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Editorial

Published on: Aug. 24, 2020, 2:55 p.m.
The show must go on
  • Illustration by Panju Ganguli

By Business India Editorial

After prolonged uncertainties due to the Covid-19 pandemic, the Indian Premier League (IPL) – high voltage entertainment cricket – is now set to begin in September. This is good news for the millions of cricket fans in India. But they will not have the option of cheering for Dhoni or Kholi from the gallery, as the tournament will be played to empty stands in the UAE.

IPL was scheduled to begin from 29 March. But the tournament had to be postponed till 15 April due to the Covid-19 pandemic. As Coronavirus cases surged in the country, the government declared a lockdown. At the same time the Board of Control for Cricket in India (BCCI) had announced the indefinite postponement of IPL 2020. Following the postponement, the BCCI and the IPL franchises discussed the future of IPL followed by several suggestions to go ahead with the tournament even if played in an empty stadium. Also, there were concerns that prolonging the delay of IPL might cause it to overlap with the T20 World Cup, which is scheduled to begin in October.

Earlier, in an interview, BCCI president Sourav Ganguly said that IPL is an important part of domestic cricket. The BCCI had been exploring several options. Ganguly said: “We are monitoring the situation.” The BCCI was also considering taking the IPL outside India for the season, as it did not want to finish the year without the IPL. The tournament is the biggest revenue earner for the BCCI. However, sources say Ganguly was of the view that playing IPL outside India would dent the image of the BCCI.

When the International Cricket Council (ICC) postponed the Men’s T20 World Cup, citing the pandemic, the deck was cleared for the BCCI to organise the IPL in September-October. The T20 World Cup was slated to take place from 18 October to 15 November in Australia. The BCCI then put into action its ‘Plan B’ to organise the IPL in the United Arab Emirates. Brijesh Patel, chairman, IPL governing council, stated that it was all the same, whether held in India or not, as it would be played in an empty stadium.

There are several stakeholders involved in this mega event – the broadcaster, title sponsor/sponsors and franchises. IPL is valued at $6.7 billion Star TV has already paid Rs16,000 crore for the global broadcasting and digital rights for five years to the BCCI. Franchises paid a huge amount to players. So, the cancellation of the tournament was never an option.

Meanwhile, following the border tensions with China, Vivo, the popular Chinese phone-maker pulled out from the title sponsorship. Dream 11, the fantasy sports platform, won the title rights of IPL by paying Rs222 crore.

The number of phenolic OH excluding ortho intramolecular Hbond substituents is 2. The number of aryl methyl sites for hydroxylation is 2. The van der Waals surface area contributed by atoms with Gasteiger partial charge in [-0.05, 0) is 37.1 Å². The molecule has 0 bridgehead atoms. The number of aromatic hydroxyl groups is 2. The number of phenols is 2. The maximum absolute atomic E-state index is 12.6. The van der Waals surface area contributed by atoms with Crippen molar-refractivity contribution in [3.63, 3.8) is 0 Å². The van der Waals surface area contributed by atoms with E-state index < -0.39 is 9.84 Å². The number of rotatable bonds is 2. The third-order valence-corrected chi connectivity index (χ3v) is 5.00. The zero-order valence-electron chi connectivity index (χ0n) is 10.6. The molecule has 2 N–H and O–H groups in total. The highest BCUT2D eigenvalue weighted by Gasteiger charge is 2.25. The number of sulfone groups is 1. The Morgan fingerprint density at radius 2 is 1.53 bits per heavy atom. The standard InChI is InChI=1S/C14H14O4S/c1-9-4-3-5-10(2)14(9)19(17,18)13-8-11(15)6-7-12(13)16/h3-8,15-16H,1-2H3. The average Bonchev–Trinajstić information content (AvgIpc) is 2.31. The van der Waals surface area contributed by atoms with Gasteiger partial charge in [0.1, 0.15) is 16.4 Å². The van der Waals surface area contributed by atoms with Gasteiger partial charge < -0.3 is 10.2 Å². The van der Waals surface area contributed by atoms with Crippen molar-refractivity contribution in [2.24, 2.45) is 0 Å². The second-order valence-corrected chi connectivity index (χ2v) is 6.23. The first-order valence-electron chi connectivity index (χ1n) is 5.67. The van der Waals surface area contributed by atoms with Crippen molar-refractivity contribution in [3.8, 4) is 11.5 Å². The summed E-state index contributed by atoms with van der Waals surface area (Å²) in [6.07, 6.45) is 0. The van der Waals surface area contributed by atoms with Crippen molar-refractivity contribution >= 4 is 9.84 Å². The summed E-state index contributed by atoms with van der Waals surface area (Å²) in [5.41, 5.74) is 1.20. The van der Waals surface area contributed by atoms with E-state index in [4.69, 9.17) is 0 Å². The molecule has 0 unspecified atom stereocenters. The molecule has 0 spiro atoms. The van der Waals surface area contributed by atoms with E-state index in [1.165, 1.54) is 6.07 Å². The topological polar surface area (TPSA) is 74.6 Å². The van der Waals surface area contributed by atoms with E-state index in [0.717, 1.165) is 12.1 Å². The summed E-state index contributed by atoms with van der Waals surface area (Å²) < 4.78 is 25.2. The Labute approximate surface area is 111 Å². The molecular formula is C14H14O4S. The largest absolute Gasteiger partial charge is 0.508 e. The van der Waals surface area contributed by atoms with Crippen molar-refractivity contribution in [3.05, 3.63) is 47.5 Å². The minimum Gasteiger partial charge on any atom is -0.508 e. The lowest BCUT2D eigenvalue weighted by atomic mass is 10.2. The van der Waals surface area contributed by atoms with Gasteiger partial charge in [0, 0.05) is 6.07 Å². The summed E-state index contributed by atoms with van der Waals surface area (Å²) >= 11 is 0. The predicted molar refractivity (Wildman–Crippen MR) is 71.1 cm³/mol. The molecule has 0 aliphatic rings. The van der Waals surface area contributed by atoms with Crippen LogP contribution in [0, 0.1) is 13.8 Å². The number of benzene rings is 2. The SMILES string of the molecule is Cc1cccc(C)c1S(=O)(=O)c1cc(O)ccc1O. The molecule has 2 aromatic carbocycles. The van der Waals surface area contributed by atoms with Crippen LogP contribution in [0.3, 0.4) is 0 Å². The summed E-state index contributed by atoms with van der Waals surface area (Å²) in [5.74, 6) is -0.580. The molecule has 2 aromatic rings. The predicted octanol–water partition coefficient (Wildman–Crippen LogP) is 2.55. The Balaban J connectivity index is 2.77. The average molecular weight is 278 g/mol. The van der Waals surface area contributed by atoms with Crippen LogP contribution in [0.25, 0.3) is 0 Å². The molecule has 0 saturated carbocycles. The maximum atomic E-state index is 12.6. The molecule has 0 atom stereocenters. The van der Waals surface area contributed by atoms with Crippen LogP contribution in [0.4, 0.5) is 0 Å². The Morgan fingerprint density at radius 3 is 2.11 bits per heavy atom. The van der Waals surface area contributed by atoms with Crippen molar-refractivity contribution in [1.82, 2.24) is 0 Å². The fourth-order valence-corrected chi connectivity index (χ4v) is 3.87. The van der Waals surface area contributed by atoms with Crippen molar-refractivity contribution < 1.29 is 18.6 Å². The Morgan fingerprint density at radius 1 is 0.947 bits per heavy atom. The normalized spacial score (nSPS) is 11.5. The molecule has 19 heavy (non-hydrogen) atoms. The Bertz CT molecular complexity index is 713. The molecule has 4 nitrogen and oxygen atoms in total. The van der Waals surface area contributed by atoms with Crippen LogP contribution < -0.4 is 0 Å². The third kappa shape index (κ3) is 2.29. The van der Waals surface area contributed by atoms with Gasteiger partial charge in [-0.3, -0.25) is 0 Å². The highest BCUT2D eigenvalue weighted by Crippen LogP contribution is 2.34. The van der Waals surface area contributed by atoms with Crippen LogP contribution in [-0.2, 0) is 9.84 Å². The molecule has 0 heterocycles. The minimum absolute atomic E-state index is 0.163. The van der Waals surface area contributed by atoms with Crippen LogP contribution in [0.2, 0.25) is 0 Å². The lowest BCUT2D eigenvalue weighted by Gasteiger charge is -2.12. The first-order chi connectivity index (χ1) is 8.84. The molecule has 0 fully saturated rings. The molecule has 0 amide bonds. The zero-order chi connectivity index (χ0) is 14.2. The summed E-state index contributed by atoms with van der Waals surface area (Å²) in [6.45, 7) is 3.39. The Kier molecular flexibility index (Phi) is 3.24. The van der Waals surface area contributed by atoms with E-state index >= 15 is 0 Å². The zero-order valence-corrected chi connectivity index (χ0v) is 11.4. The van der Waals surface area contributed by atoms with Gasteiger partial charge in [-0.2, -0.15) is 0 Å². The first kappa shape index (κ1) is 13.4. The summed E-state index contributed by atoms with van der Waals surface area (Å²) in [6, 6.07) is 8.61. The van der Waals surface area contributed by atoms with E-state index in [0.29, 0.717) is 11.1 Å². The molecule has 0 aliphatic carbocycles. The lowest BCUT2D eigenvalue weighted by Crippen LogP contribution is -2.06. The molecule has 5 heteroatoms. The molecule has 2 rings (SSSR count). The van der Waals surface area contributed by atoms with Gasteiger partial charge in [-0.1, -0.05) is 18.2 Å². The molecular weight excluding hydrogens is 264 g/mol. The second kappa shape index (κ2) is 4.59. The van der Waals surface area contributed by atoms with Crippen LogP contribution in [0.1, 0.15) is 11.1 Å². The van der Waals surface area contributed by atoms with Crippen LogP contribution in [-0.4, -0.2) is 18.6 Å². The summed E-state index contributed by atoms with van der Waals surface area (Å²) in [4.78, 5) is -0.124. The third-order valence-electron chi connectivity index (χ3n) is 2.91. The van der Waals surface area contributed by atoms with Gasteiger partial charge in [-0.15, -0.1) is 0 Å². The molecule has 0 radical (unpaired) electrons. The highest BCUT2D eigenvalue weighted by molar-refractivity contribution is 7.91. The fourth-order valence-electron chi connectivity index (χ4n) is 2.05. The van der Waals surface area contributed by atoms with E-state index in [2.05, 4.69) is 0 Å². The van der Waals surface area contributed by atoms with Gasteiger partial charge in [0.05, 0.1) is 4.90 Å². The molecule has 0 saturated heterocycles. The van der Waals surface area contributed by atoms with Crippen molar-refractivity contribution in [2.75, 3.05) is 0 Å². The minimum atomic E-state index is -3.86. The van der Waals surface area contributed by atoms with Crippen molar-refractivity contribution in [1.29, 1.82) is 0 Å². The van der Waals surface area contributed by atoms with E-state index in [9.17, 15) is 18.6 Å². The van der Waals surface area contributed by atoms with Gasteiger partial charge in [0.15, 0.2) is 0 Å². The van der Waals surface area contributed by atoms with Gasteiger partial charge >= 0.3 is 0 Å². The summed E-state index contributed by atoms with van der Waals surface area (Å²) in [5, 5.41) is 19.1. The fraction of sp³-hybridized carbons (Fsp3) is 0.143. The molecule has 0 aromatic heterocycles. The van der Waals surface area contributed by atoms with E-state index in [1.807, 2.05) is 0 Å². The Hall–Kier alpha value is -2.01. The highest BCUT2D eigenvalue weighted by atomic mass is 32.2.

Finally, in the first week of August, the BCCI received permission from the Indian government to conduct the 13th edition of IPL in the UAE. The Emirates Cricket Board will host the tournament. The matches will be played in Dubai, Sharjah and Abu Dhabi. IPL 2020 will be played from 19 September and the final match will be held on 10 November. The 53-day tournament comprises of 60 matches, and eight teams will be participating. There will be no spectators in the field during the matches. The Emirates Cricket Board is planning to allow people in the field in a staggered manner for the semi-final and final matches but this depends on whether Corona virus cases remain flat.

A bio-bubble environment is planned, to prevent the spread of the Corona virus at the venue. The UK-based company Restrata, which specialises in integrated safety, has been hired for the event. Indian players have started arriving in Dubai, maintaining all safety parameters. International players will arrive in September. IPL 2020 will be following the model put in place for the European football leagues like NBA, and the England-West Indies Test cricket series. Currently, the UAE has close to 66,000 Covid cases.

Hosting IPL 2020 in India was a priority for the BCCI. But it was the government’s failure that made the tournament shift to another country. If the government was keen on the tournament being played here, it should have looked at smaller cities, which have a lower number of Covid cases, and multiple cricket grounds. It could have also put in place the same safety measures as in the UAE.

When spectators are not an option and matches will be televised, does it matter on which ground a match is played? Also, India could easily handle the logistic challenges of several international flights and players’ and officials’ safety. The government is probably playing safe due to the pandemic but unfortunately that did not restrain them from organising extravagant rituals at Ayodhya.

However, despite all the obstacles, the IPL show is on and expected to be a great success, Covid or no Covid.

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